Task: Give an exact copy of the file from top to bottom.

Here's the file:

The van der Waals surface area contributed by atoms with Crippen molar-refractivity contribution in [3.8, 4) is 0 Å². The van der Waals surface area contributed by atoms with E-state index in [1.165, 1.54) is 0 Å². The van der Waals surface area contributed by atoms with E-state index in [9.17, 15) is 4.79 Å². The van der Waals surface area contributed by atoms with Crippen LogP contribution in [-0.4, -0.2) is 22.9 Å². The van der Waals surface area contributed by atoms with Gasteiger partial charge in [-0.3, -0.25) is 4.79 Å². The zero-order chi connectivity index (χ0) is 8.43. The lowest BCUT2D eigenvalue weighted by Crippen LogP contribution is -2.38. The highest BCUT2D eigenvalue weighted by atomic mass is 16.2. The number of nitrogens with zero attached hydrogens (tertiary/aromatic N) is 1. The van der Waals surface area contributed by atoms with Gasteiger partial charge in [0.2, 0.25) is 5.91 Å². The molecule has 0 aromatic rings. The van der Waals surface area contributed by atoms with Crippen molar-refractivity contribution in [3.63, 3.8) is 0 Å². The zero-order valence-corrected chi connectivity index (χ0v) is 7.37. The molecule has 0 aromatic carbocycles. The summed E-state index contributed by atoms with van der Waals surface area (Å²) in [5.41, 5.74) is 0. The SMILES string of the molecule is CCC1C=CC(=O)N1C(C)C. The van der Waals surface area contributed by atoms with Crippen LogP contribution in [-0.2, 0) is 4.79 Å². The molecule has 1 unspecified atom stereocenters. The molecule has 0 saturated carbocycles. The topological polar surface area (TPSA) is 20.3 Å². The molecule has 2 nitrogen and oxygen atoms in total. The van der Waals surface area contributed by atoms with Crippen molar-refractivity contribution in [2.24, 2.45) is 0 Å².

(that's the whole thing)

The van der Waals surface area contributed by atoms with Crippen molar-refractivity contribution in [3.8, 4) is 0 Å². The van der Waals surface area contributed by atoms with E-state index in [1.165, 1.54) is 0 Å². The van der Waals surface area contributed by atoms with E-state index in [9.17, 15) is 4.79 Å². The van der Waals surface area contributed by atoms with Crippen LogP contribution in [-0.4, -0.2) is 22.9 Å². The van der Waals surface area contributed by atoms with Gasteiger partial charge in [-0.3, -0.25) is 4.79 Å². The zero-order chi connectivity index (χ0) is 8.43. The lowest BCUT2D eigenvalue weighted by Crippen LogP contribution is -2.38. The highest BCUT2D eigenvalue weighted by atomic mass is 16.2. The number of nitrogens with zero attached hydrogens (tertiary/aromatic N) is 1. The van der Waals surface area contributed by atoms with Gasteiger partial charge in [0.2, 0.25) is 5.91 Å². The molecule has 0 aromatic rings. The van der Waals surface area contributed by atoms with Crippen molar-refractivity contribution in [3.63, 3.8) is 0 Å². The zero-order valence-corrected chi connectivity index (χ0v) is 7.37. The molecule has 0 aromatic carbocycles. The summed E-state index contributed by atoms with van der Waals surface area (Å²) in [5.41, 5.74) is 0. The SMILES string of the molecule is CCC1C=CC(=O)N1C(C)C. The van der Waals surface area contributed by atoms with Crippen LogP contribution in [-0.2, 0) is 4.79 Å². The molecule has 1 unspecified atom stereocenters. The molecule has 0 saturated carbocycles. The topological polar surface area (TPSA) is 20.3 Å². The molecule has 2 nitrogen and oxygen atoms in total. The van der Waals surface area contributed by atoms with Crippen molar-refractivity contribution in [2.24, 2.45) is 0 Å².